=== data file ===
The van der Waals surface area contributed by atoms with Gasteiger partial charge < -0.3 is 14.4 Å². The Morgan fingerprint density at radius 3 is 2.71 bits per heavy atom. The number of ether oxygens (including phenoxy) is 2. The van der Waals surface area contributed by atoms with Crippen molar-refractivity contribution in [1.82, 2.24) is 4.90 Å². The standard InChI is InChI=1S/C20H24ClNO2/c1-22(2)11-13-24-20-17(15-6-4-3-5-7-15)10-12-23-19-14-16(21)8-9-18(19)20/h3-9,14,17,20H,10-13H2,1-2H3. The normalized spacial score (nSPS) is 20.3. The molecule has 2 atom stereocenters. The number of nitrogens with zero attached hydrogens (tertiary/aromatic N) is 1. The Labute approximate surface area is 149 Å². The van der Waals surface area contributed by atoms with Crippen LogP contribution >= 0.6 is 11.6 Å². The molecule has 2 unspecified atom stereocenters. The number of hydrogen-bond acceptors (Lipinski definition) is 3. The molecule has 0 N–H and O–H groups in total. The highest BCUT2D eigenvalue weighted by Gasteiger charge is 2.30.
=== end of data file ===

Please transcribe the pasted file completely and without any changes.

The van der Waals surface area contributed by atoms with Gasteiger partial charge < -0.3 is 14.4 Å². The Morgan fingerprint density at radius 3 is 2.71 bits per heavy atom. The number of ether oxygens (including phenoxy) is 2. The van der Waals surface area contributed by atoms with Crippen molar-refractivity contribution in [1.82, 2.24) is 4.90 Å². The standard InChI is InChI=1S/C20H24ClNO2/c1-22(2)11-13-24-20-17(15-6-4-3-5-7-15)10-12-23-19-14-16(21)8-9-18(19)20/h3-9,14,17,20H,10-13H2,1-2H3. The normalized spacial score (nSPS) is 20.3. The molecule has 2 atom stereocenters. The number of nitrogens with zero attached hydrogens (tertiary/aromatic N) is 1. The Labute approximate surface area is 149 Å². The van der Waals surface area contributed by atoms with Crippen LogP contribution >= 0.6 is 11.6 Å². The molecule has 2 unspecified atom stereocenters. The number of hydrogen-bond acceptors (Lipinski definition) is 3. The molecule has 0 N–H and O–H groups in total. The highest BCUT2D eigenvalue weighted by Gasteiger charge is 2.30.